A lot has been written and will be written about the state of the Indian economy and how corporate dreams are going sour. GDP growth has slowed down from the heady 8-9% to the pathetic 5s. Shocking industrial production growth numbers, high inflation, a depreciating currency, reforms, tax policies, all seem to be hurting India. Many “pundits” and soothsayers, unfortunately, have chosen the path of declaring doom and gloom.
I cannot blame the bears. As they say, numbers speak louder than words. Apart from the growing middle class, all the numbers seem pretty scary! But, is it fair to re-paint the India story from boom to bust because of a few quarters of challenging numbers or because of the current state of the polity? It is a real fact that when there is a coalition Government, the ruling party cannot have it’s way all the way. The country voted and chose the structure of the government the way it exists. In a democracy, the will of the people must and will prevail. Again, is it fair to look at a country in terms of the Earnings per Citizen (EPC) on a quarterly basis and declare success or failure? It is a good point of discussion and debate and I welcome your thoughts.
As an investor or potential investor, the complexity of dealing with people who have the background of a 5000 year old culture deeply embedded into their conscience coupled with negative (recent) economic indicators can be a heady cocktail. After all money is the biggest coward and will go to the safest havens.
I have been the witness to the excessive euphoria/hype cycle followed by deep frustration several times over the last 30 years that I have been in business in India. It has always reminded me of the “sine wave” that my professors’ often alluded to in my Electrical Engineering class (and I did attend classes!). However, the reality also remains that even today GDP continues to grow at amongst the fastest pace in the world, the middle class needs goods and services. Education and healthcare continue to be important. India’s Gross Enrollment Ratio in higher education level is less than 14% (World Average of 26% and US at 83%). Drinking water, sanitation, quality, housing are all integral parts of what 1.2B people need on a day-to-day basis. So, the long-term potential of India cannot be under-estimated or wished away. These are real numbers, with real people who have real needs.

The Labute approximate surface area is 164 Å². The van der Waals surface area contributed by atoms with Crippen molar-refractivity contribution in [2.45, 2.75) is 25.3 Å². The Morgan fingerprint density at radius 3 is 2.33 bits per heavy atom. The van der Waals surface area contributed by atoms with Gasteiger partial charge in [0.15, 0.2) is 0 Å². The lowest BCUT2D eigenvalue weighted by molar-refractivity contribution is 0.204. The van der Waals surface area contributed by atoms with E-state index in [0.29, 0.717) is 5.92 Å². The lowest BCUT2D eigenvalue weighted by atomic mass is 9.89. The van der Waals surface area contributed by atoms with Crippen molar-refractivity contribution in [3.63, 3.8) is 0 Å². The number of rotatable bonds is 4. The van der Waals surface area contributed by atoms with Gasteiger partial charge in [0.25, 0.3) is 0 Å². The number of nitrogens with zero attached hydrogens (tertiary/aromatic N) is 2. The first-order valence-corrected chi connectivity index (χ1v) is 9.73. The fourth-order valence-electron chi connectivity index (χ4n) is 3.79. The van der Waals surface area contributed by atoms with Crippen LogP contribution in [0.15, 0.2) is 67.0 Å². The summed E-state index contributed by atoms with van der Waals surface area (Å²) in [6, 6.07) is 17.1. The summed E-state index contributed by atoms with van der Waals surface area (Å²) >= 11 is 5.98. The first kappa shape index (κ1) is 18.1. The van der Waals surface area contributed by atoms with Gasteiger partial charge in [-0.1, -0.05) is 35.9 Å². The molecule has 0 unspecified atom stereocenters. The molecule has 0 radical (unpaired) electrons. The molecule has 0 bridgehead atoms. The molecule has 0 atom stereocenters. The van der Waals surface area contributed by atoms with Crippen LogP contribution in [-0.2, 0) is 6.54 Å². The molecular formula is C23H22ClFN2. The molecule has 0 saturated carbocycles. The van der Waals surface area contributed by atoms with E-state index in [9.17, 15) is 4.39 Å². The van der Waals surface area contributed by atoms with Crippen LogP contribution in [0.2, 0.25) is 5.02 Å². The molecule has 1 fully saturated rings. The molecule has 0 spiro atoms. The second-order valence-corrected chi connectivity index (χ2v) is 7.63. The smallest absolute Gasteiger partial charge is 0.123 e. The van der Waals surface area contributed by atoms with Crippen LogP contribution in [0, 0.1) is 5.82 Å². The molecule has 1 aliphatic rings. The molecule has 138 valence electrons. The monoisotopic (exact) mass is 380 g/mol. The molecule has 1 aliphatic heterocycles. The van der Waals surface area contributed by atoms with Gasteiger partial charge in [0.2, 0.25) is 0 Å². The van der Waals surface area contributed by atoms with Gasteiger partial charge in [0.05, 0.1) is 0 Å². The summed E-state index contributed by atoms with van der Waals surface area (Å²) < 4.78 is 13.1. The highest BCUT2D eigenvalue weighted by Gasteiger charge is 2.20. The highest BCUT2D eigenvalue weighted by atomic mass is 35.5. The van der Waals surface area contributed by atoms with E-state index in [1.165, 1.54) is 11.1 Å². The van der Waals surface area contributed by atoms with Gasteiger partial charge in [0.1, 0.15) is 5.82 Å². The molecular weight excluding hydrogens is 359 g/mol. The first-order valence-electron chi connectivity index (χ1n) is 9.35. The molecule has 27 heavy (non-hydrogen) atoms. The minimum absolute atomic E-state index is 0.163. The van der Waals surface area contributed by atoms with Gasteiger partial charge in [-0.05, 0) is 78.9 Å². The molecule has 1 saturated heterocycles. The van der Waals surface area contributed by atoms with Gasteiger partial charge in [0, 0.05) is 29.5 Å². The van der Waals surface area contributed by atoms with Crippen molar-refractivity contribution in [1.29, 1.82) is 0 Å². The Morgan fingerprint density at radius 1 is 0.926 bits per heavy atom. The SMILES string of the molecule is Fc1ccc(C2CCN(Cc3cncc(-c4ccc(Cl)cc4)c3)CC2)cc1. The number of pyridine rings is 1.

So, how does one grapple with this paradox? On one hand, the optimism of the future with a potential 1.2B customers who desire all the good things that their brethren in more developed countries have and on the other hand, the challenges I mentioned at the beginning of the blog.
The answer (and you do not need to take a deep breath) lies in taking a long-term bet on India with a reasonable expectation in the short-term. Take life one day at a time, with a clear vision to remain invested for the long haul. If you take a short/medium-term approach to India (5 x Returns in y quarters), be prepared to lose your shirt and shorts! India is for the brave hearted who have the tenacity and staying power to brave the shorter term quarterly challenges and live to reap the benefits that the 1.2B citizens of this great country can bestow on you in the future.